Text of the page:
Antithesis is a rhetorical device in which two opposite ideas are put together in a sentence to achieve a contrasting effect F Scott. Fitzgerald employs this technique to contrast the character of Nick Carraway with that of the overarching themes present in the society that are also possessed by the other individual characters. This society is steeped in the social stratification and conspicuous materialism that is characteristic of the jazz age of the 1920’s. “These characters… constitute America itself as it moves into the jazz age” , and just like the society that was looking to increase in prosperity, the individual characters in the Great Gatsby were also in pursuit of acquiring and maintaining this money, status and social prestige.
In Richard Seaver’s response to the Coca Cola executive, Ira C. Herbert, he replies in a tranquil manner as if he has no worry of losing the right to the use of the slogan. Grove Press respectfully acknowledges its understanding of Coca Cola’s concern, but state that “by a vote of seven to six” the continued use of the slogan had been decided (lines 17). Throughout the first half of his letter, Seaver repetitively reassures the Coca Cola Company that Grove Press wishes NOT to steal the slogan but rather share it. This repetition is essential to Seaver’s argument as it creates a sense of trust for the reader. Seaver also exemplifies Grove Press’ reasoning through the suggestion that “sales personnel make sure that what the consumer wants is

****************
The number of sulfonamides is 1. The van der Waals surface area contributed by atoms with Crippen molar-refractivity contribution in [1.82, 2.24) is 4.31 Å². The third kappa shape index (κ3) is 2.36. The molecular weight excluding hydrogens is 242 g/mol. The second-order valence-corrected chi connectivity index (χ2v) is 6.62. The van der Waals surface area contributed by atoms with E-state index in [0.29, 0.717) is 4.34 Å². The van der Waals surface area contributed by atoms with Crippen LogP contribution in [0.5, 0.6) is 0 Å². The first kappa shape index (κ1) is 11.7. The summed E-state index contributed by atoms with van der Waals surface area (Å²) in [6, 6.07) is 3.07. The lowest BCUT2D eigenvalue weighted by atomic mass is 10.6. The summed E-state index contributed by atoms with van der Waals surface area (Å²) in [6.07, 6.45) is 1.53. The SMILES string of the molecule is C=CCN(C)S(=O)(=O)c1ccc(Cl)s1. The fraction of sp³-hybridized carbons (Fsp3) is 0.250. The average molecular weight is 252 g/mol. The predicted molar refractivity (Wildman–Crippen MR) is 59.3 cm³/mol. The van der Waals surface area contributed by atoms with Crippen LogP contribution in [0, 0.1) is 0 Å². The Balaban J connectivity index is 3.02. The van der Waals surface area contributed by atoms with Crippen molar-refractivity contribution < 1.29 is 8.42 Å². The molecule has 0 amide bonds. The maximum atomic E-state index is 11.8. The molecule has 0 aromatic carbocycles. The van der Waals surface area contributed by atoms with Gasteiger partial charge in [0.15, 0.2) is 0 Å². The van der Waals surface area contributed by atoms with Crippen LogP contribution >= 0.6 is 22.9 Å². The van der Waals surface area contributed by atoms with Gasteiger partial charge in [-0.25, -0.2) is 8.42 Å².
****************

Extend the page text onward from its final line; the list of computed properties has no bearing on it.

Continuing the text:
Alfred M. Green: Rhetorical Analysis In April of 1861, the first month of the Civil War, an African American man named Alfred M. Green delivered a speech in favor of African American men joining the Union army. During this time period, African American men were still not able to enlist in the army. However, Green believed that it was still essential towards the Union army’s victory, and towards their freedom and rights as African American individuals. By using the rhetorical strategies logos, ethos, and pathos, he notifies the audience of what they can accomplish, creates trust and unity, and inspires them by describing the possibility of change for the future.
In the article written by Carl McCoy he talks about how it’s unwise to do the thing that we love most. He talks about how finding the job that you love may not be the best thing for you. McCoy acknowledges that you may have a lower paying job and love what you do but he also admits he attempted to be a starving artist for awhile. He points out that there is nothing special about do the thing that you love.